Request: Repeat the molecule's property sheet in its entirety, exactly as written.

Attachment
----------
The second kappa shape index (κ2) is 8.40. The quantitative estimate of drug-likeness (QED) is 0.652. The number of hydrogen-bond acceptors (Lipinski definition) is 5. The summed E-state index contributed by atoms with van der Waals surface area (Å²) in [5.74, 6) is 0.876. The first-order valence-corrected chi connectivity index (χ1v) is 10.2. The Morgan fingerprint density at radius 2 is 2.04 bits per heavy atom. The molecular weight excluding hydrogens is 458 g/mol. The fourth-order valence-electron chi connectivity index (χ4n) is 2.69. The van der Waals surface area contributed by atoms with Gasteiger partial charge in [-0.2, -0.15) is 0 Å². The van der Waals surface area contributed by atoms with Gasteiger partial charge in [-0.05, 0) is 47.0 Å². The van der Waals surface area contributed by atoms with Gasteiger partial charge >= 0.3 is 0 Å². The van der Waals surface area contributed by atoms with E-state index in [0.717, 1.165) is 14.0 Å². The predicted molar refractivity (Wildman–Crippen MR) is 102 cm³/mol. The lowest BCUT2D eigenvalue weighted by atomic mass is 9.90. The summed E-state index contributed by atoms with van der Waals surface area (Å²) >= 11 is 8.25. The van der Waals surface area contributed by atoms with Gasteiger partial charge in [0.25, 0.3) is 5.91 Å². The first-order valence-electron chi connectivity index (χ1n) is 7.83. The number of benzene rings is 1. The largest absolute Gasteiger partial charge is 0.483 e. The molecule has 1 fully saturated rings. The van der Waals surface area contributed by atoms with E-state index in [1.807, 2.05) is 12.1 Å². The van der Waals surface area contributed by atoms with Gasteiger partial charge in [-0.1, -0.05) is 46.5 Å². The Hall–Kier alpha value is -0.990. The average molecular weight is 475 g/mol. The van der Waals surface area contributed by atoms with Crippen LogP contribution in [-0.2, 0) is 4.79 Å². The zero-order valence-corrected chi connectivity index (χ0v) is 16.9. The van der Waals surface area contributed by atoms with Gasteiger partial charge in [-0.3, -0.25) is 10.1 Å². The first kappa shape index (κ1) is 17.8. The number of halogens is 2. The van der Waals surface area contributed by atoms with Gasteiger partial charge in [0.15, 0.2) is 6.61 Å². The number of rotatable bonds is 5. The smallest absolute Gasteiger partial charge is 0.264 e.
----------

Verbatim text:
The second kappa shape index (κ2) is 8.40. The quantitative estimate of drug-likeness (QED) is 0.652. The number of hydrogen-bond acceptors (Lipinski definition) is 5. The summed E-state index contributed by atoms with van der Waals surface area (Å²) in [5.74, 6) is 0.876. The first-order valence-corrected chi connectivity index (χ1v) is 10.2. The Morgan fingerprint density at radius 2 is 2.04 bits per heavy atom. The molecular weight excluding hydrogens is 458 g/mol. The fourth-order valence-electron chi connectivity index (χ4n) is 2.69. The van der Waals surface area contributed by atoms with Gasteiger partial charge in [-0.2, -0.15) is 0 Å². The van der Waals surface area contributed by atoms with Gasteiger partial charge in [-0.05, 0) is 47.0 Å². The van der Waals surface area contributed by atoms with Gasteiger partial charge >= 0.3 is 0 Å². The van der Waals surface area contributed by atoms with E-state index in [0.717, 1.165) is 14.0 Å². The predicted molar refractivity (Wildman–Crippen MR) is 102 cm³/mol. The lowest BCUT2D eigenvalue weighted by atomic mass is 9.90. The summed E-state index contributed by atoms with van der Waals surface area (Å²) >= 11 is 8.25. The van der Waals surface area contributed by atoms with Gasteiger partial charge in [0.25, 0.3) is 5.91 Å². The first-order valence-electron chi connectivity index (χ1n) is 7.83. The number of benzene rings is 1. The largest absolute Gasteiger partial charge is 0.483 e. The molecule has 1 fully saturated rings. The van der Waals surface area contributed by atoms with E-state index in [1.807, 2.05) is 12.1 Å². The van der Waals surface area contributed by atoms with Gasteiger partial charge in [-0.1, -0.05) is 46.5 Å². The Hall–Kier alpha value is -0.990. The average molecular weight is 475 g/mol. The van der Waals surface area contributed by atoms with Crippen LogP contribution in [-0.2, 0) is 4.79 Å². The zero-order valence-corrected chi connectivity index (χ0v) is 16.9. The van der Waals surface area contributed by atoms with Gasteiger partial charge in [-0.3, -0.25) is 10.1 Å². The first kappa shape index (κ1) is 17.8. The number of halogens is 2. The van der Waals surface area contributed by atoms with Gasteiger partial charge in [0.15, 0.2) is 6.61 Å². The number of rotatable bonds is 5. The smallest absolute Gasteiger partial charge is 0.264 e.